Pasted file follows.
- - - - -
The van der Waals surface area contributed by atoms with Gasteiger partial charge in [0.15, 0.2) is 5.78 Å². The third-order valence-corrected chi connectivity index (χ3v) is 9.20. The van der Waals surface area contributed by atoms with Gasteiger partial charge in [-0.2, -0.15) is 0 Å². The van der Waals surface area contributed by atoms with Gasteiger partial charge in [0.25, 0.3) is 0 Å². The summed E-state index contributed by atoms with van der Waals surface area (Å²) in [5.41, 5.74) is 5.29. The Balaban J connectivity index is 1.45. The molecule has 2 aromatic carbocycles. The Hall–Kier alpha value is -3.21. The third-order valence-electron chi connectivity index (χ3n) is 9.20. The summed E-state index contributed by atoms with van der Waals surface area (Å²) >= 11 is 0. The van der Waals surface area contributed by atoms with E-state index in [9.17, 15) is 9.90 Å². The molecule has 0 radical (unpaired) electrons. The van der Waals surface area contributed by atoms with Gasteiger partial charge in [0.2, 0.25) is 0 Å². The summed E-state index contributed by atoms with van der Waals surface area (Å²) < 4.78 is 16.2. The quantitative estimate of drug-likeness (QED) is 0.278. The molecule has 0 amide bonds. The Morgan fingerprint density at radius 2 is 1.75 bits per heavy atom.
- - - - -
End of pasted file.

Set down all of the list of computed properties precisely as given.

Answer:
The van der Waals surface area contributed by atoms with Gasteiger partial charge in [0.15, 0.2) is 5.78 Å². The third-order valence-corrected chi connectivity index (χ3v) is 9.20. The van der Waals surface area contributed by atoms with Gasteiger partial charge in [-0.2, -0.15) is 0 Å². The van der Waals surface area contributed by atoms with Gasteiger partial charge in [0.25, 0.3) is 0 Å². The summed E-state index contributed by atoms with van der Waals surface area (Å²) in [5.41, 5.74) is 5.29. The Balaban J connectivity index is 1.45. The molecule has 2 aromatic carbocycles. The Hall–Kier alpha value is -3.21. The third-order valence-electron chi connectivity index (χ3n) is 9.20. The summed E-state index contributed by atoms with van der Waals surface area (Å²) >= 11 is 0. The van der Waals surface area contributed by atoms with E-state index in [9.17, 15) is 9.90 Å². The molecule has 0 radical (unpaired) electrons. The van der Waals surface area contributed by atoms with Gasteiger partial charge in [0.2, 0.25) is 0 Å². The summed E-state index contributed by atoms with van der Waals surface area (Å²) < 4.78 is 16.2. The quantitative estimate of drug-likeness (QED) is 0.278. The molecule has 0 amide bonds. The Morgan fingerprint density at radius 2 is 1.75 bits per heavy atom.